Pantanal Stories and Tips

Nocturnal safari in the swamp of 32 million crocodiles

jacare Photo, Pantanal, Brazil

The hissing of the crocodiles was the most nerve-wracking. This was followed by a deceptive waddle as they hauled themselves out of the water and onto the land. Their eyes were fixed on the meat, and their jaws opened in response to an easy meal. They started to swagger as they approached the meat, and scarlet dusk light reflected off their ridge-like scales as more and more of them emerged from the water...

And me? Well, what can I say? I was only two feet away from them…

Along with the Maracana stadium and the churches of Salvador de Bahia, the highlight of this trip to Brazil has to be the jacare (crocodiles) in the Pantanal. This region of Brazil is famous for its sheer volume of jacare/caiman, and the Pantanal is meant to have over 32 million. They far outnumber human beings in this part of South America, and for the most part, these caiman are pretty harmless. According to Silvio, our guide, they will not eat anything bigger then themselves and spend their time in the drying pools of the savannah catching insects, piranha, and occasionally, when times get hard, each other.

Part of the stay at Pousada Aguape was a dusk trip into the water meadows/savannah to see the jacare. We knew it was going to be special when we saw Silvio haul a canvas bag of meat portions and fish pieces into the open-air car. For three hours, we were taken out into the wilds, way beyond the cattle paddocks of the pousada, out to where a thousand creatures lived and flourished. We were taken out in the most basic of safari vehicles -- an open-topped car with wooden boards for seats. And as it was early spring in Brazil, the weather was warm during the day, but the temperature plummeted at night. There was no rain, but taking a jumper or sweater out with us was advised, as it became very chilly.

The advantage of going out in a car is that you are on a higher level than a horse or on foot and can see further across the water meadows. As it was approaching sunset, the wildlife of the Pantanal had one more flurry of activity before settling down for the night. There were hawks and birds in the trees, including that magnificent predator, the Caracara. Numerous herds of zebu are left out here for the night (despite jaguars), and occasionally, in the distance were marsh deer, and far, far away, we thought we saw the South American ostrich -- the rhea. As dusk fell, huge flocks of birds headed back to their nests and the feeling of the Pantanal began to change, brought home to us by the shuffling shape of an armadillo which fled into the undergrowth as if he had been shot from a cannon.

We bumped along a track for an hour until reaching our destination -- an elongated lake surrounded by jungle. We climbed down from the car, and Silvio fetched his canvas bag. Sunset was occurring, and through the dappled orange light, we could make out five jacare lounging on the bank near a picnic table. We approached, and they did nothing; only when Silvio opened his canvas bag did they start to stir. The hissing started, and they slowly came to life. Eyes started to appear by magic in the pond next to us. The jacare on the bank started to move in our direction until they were right next to us. It was unnerving, having a untamed wild reptile a few feet away from you. The show really began when Silvio started to toss them meat and fish.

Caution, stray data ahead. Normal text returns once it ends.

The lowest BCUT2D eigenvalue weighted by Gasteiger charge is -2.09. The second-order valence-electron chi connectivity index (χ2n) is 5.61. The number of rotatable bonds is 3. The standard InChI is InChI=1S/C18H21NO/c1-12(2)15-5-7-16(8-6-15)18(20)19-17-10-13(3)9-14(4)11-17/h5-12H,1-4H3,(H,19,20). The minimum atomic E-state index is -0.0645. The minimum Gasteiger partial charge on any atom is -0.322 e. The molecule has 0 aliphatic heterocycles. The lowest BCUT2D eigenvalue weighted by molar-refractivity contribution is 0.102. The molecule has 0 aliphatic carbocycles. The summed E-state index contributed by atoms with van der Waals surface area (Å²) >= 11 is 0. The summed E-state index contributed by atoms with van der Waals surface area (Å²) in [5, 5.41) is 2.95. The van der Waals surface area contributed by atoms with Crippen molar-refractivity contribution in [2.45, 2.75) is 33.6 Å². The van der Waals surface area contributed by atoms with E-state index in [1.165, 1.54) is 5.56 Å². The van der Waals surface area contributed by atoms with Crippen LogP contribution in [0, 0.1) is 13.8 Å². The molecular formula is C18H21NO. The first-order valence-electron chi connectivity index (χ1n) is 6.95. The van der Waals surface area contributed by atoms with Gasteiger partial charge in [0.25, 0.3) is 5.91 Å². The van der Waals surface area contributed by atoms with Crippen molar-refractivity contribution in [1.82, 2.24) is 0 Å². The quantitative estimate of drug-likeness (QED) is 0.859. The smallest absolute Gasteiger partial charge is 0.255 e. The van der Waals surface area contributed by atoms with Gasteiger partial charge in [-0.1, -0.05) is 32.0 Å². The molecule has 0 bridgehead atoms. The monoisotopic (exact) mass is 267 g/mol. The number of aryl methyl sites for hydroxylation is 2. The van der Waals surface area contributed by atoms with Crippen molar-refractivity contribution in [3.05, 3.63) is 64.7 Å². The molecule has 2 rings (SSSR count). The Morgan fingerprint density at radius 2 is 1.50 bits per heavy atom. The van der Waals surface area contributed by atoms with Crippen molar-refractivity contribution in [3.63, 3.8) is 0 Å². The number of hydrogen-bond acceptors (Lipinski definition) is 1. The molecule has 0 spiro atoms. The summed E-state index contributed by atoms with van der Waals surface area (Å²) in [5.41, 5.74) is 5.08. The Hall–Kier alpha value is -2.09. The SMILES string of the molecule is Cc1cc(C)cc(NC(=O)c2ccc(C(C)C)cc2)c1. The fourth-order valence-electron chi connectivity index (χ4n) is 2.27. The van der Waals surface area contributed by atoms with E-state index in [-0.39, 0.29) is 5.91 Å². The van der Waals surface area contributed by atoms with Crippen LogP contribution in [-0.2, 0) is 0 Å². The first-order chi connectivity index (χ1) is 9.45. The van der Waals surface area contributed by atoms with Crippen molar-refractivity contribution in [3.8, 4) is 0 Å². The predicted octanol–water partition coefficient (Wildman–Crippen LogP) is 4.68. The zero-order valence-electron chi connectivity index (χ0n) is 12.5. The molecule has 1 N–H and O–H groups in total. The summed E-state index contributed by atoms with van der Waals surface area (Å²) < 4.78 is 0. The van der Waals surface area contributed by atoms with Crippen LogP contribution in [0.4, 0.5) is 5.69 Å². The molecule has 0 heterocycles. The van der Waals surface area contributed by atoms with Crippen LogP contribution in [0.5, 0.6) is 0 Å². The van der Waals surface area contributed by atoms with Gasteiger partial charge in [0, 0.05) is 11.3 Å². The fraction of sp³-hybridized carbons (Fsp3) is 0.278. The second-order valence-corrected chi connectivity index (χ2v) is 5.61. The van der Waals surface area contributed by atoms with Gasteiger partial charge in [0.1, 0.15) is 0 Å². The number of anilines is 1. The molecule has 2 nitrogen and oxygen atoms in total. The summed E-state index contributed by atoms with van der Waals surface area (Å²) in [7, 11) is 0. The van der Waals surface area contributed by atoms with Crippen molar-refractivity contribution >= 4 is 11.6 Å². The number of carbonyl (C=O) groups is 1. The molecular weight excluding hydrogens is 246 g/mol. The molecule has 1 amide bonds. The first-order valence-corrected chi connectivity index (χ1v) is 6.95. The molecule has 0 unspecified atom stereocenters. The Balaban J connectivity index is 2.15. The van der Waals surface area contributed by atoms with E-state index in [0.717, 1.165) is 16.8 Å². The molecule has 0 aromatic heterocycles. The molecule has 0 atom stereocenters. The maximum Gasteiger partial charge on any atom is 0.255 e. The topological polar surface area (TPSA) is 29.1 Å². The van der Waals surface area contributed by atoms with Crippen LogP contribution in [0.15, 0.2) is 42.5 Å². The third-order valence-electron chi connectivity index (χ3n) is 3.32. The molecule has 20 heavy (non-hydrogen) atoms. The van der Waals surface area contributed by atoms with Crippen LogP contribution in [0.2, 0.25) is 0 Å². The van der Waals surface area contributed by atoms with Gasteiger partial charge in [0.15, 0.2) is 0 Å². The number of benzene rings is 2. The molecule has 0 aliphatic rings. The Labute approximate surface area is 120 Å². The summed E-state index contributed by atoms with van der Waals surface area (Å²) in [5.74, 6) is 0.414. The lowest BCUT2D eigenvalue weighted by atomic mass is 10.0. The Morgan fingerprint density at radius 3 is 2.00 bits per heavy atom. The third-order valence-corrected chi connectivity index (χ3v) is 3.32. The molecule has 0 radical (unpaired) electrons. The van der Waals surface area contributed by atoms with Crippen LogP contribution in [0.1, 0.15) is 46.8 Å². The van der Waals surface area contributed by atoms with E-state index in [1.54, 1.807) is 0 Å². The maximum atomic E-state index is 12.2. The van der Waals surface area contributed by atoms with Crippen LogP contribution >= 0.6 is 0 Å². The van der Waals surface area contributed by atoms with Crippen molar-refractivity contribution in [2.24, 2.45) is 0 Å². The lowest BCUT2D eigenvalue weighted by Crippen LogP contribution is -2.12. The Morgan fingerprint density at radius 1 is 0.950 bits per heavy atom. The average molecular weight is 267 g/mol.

They snapped it up. Their heads were thrown back to swallow the flesh, and they made strange gulping sounds which were returned by those in the pond. More and more emerged from the water, and started to hiss and snap at each other to get at the meat. When they got a lump, they would immediately hold their heads up, keeping it away from the others. We were exceptionally close, almost within touching distance. Brenda stood on a table until one took his meat and then hid underneath it. And at one point, I felt a brush at the back of my leg, and there were more emerging behind me! There must have been about one hundred in the lake, and their gulping sounds reverberated across the water whenever we approached. About ten were drawn up on the waters edge, and Silvio clapped his hands sending them scooting into the water like a scene from a Tarzan film. I asked if we were in any danger, and the translation was that they do not eat anything bigger than themselves. But if you were immobile and couldn't fight back? Well, that would be a different story.

Finally, we dragged ourselves away and walked the shore of the lake. The receding light was now yellow, and the trees around us housed nesting birds. The sounds of their cawing and squawking were deafening. Four trees near the lake were literally top-heavy with roosting avians (aves in Portuguese), and their silhouettes were stark against the setting sun. But it was in the minutes after dusk that we saw our best animals. Back in the open-topped car, shivering with cold, we made our way back to the pousada, and Silvio’s torchlight picked up a number of shapes. Near the river, the white light caught the rear of an animal with tremendous bulk and tiny little legs -- these could only be capybaras. One large male walked ahead of the car for a while, so we got a good look at his enormous hairy backside, black face, and gerbil hair. He literally held us up for ten minutes as he prevaricated which part of the river he wanted to slide into while his family chewed grass near the water’s edge.

We also caught the two officious little foxes we saw earlier that day, and the night calls as you bump along can be rather creepy. I never ceased to be amazed by the diversity of life in the Pantanal. Well and truly worth crossing oceans and continents to see...

Been to this destination?

Share Your Story or Tip